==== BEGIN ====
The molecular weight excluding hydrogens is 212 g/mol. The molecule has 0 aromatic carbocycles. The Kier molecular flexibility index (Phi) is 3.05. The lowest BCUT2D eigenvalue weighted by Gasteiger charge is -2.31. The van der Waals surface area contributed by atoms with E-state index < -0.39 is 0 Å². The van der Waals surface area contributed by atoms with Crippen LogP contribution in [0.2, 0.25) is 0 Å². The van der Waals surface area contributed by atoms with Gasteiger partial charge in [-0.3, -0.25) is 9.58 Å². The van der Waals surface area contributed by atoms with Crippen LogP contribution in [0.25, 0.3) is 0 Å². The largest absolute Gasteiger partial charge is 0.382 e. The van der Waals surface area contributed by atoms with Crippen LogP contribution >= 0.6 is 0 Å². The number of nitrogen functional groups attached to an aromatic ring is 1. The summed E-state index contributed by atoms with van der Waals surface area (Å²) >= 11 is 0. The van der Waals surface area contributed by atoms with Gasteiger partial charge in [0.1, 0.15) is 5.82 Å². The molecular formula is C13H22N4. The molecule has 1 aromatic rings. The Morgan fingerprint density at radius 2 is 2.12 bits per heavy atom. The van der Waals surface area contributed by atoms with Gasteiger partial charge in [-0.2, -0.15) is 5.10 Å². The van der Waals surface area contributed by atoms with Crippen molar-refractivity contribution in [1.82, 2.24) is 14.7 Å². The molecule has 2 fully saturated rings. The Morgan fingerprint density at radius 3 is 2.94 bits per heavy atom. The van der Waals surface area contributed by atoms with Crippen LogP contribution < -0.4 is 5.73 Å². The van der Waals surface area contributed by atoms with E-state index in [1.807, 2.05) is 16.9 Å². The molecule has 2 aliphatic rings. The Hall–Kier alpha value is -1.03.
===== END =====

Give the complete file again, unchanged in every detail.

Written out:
The molecular weight excluding hydrogens is 212 g/mol. The molecule has 0 aromatic carbocycles. The Kier molecular flexibility index (Phi) is 3.05. The lowest BCUT2D eigenvalue weighted by Gasteiger charge is -2.31. The van der Waals surface area contributed by atoms with E-state index < -0.39 is 0 Å². The van der Waals surface area contributed by atoms with Crippen LogP contribution in [0.2, 0.25) is 0 Å². The van der Waals surface area contributed by atoms with Gasteiger partial charge in [-0.3, -0.25) is 9.58 Å². The van der Waals surface area contributed by atoms with Crippen LogP contribution in [0.25, 0.3) is 0 Å². The largest absolute Gasteiger partial charge is 0.382 e. The van der Waals surface area contributed by atoms with Crippen LogP contribution >= 0.6 is 0 Å². The number of nitrogen functional groups attached to an aromatic ring is 1. The summed E-state index contributed by atoms with van der Waals surface area (Å²) >= 11 is 0. The van der Waals surface area contributed by atoms with Gasteiger partial charge in [0.1, 0.15) is 5.82 Å². The molecular formula is C13H22N4. The molecule has 1 aromatic rings. The Morgan fingerprint density at radius 2 is 2.12 bits per heavy atom. The van der Waals surface area contributed by atoms with Gasteiger partial charge in [-0.2, -0.15) is 5.10 Å². The van der Waals surface area contributed by atoms with Crippen molar-refractivity contribution in [1.82, 2.24) is 14.7 Å². The molecule has 2 fully saturated rings. The Morgan fingerprint density at radius 3 is 2.94 bits per heavy atom. The van der Waals surface area contributed by atoms with Crippen LogP contribution < -0.4 is 5.73 Å². The van der Waals surface area contributed by atoms with E-state index in [1.807, 2.05) is 16.9 Å². The molecule has 2 aliphatic rings. The Hall–Kier alpha value is -1.03.